The scramble is on to make NASCAR's Chase.
Only three races remain before the start of NASCAR's Chase for the Sprint Cup, stock car racing's 10-race playoff to determine the series champion.
The top 12 drivers in points qualify for the Chase. And though the current eight points leaders look comfortably eligible -- starting with first-place Tony Stewart, who clinched a berth Sunday -- a fierce battle remains among seven or eight other drivers to make the late-season playoff.
"It wasn't an ideal day by any means," Newman said but added, "We're not going to get down, and we're going to fight for a spot in the Chase for the championship."
The three races left in NASCAR's "regular season": Bristol, Tenn., on Saturday night, then Atlanta Motor Speedway on Sept. 6 and, finally, Richmond (Va.) International Raceway on Sept. 12.
The Chase gets underway Sept. 20 at New Hampshire International Speedway, and the playoff, which includes the Pepsi 500 at Auto Club Speedway in Fontana on Oct. 11, ends in Homestead, Fla., on Nov. 22.
The current top 12 drivers include several who were expected to vie for the title when the season started.
They include four-time champion Jeff Gordon (currently second in points); Jimmie Johnson (third), the reigning and three-time champion and Gordon's teammate at Hendrick Motorsports; and Carl Edwards (fourth) of Roush Fenway Racing.
But there also are surprises, starting with Stewart, a two-time champion who left the comfort of Joe Gibbs Racing and this year took over as an owner-driver of his team. In spite of predictions that Stewart, 38, would struggle with his newly branded Stewart-Haas Racing, he has won three times in his No. 14 Chevrolet and holds a commanding 284-point lead over Gordon.
Then there's Juan Pablo Montoya, the former open-wheel racing star who initially struggled after migrating to NASCAR last year. The Colombian hasn't won yet this season, but he has 11 top-10 finishes and sits seventh in the standings, poised to make the Chase. Mark Martin also surprised many by winning a series-high four races this year at age 50. But Martin, who came out of semi-retirement this year to try yet again to win his first championship -- four times he has finished second to the title winner in his long career -- sits in a precarious spot.
After Martin's Chevy ran out of fuel to leave him 31st at Michigan, Martin now finds himself on the Chase bubble, 12th in the standings.
Vickers too would be a surprise if he makes the top 12. Although widely considered a capable driver, his win Sunday -- the first for the Red Bull Racing Toyota team -- was only the second victory in his six-year Cup career. "Hopefully we can take this momentum and carry it into the Chase, go get in the Chase, go race for a championship," Vickers said.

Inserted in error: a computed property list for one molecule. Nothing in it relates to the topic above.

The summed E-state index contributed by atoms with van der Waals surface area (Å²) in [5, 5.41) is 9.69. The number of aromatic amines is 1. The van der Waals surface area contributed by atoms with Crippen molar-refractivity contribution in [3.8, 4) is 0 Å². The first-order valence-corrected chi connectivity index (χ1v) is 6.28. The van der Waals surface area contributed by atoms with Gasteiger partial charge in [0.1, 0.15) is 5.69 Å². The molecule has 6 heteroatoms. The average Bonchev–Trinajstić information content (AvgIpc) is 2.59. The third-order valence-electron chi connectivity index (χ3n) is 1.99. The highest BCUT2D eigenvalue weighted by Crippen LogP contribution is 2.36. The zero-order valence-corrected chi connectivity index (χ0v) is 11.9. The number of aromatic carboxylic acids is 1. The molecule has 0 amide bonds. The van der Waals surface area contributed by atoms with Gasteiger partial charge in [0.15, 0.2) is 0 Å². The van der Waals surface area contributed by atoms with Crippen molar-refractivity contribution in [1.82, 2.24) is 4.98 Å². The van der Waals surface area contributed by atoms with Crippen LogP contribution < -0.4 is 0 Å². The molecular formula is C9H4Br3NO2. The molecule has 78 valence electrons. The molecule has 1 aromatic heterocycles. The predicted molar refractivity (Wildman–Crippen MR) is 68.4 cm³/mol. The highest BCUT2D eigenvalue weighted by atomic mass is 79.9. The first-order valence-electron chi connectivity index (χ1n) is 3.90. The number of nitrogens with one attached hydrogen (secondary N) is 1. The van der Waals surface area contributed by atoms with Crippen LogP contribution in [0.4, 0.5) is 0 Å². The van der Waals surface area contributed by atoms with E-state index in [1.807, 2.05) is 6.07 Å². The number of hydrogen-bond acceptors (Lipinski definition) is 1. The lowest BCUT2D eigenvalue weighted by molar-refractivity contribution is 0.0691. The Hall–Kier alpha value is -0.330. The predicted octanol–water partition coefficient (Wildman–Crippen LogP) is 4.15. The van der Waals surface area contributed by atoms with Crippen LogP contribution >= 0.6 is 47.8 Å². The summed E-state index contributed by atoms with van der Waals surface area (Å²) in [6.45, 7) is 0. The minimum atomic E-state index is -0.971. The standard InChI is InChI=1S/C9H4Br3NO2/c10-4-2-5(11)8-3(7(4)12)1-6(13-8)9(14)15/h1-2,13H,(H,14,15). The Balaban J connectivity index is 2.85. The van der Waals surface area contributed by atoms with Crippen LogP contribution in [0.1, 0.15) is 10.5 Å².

But perhaps the biggest shock of all is Kyle Busch, NASCAR's bad boy who rolled into 2009 having won eight times last year in his Gibbs Toyota. Busch, 24, picked up three more wins earlier this season but then slumped badly starting at Chicagoland Speedway in July, when he finished 33rd. Busch is 15th in the standings, 70 points behind Martin's 12th-place spot and in danger of missing the Chase.
But don't count Busch out just yet. Drivers have climbed more than 70 points in three races before to join the Chase, including Matt Kenseth in 2005. And Busch has a strong record at the next three tracks on the schedule, including wins at each venue.
There's one other curiosity heading into this year's Chase: Edwards, who won a series-high nine races last year, has yet to reach Victory Lane this season.
But Edwards knows that the priority is making the Chase, which is why he wasn't complaining after his fourth-place finish Sunday at Michigan. "We were here to win the race," he said, "but that's a great points day, and that's what's important right now."
Finally, the Chase yet again will be without NASCAR's most popular driver, Dale Earnhardt Jr.
Rick Hendrick changed his crew chief in midseason, but Earnhardt has continued to labor and is 21st in points, although he ran well at Michigan to finish third.
Earnhardt's last win came at Michigan in June 2008, so he has now gone 44 races without a victory. And he had a 76-race winless streak before that Michigan win.
So Earnhardt has had one trip to Victory Lane in 121 races.
Earnhardt is the first to acknowledge that it has been frustrating for him and his legion of fans, but after Sunday's race, he said, "We're getting better as a team. It's just really, really hard to be patient."
And he'll have to wait patiently to take another shot at the Chase in hopes of winning his first championship -- in 2010.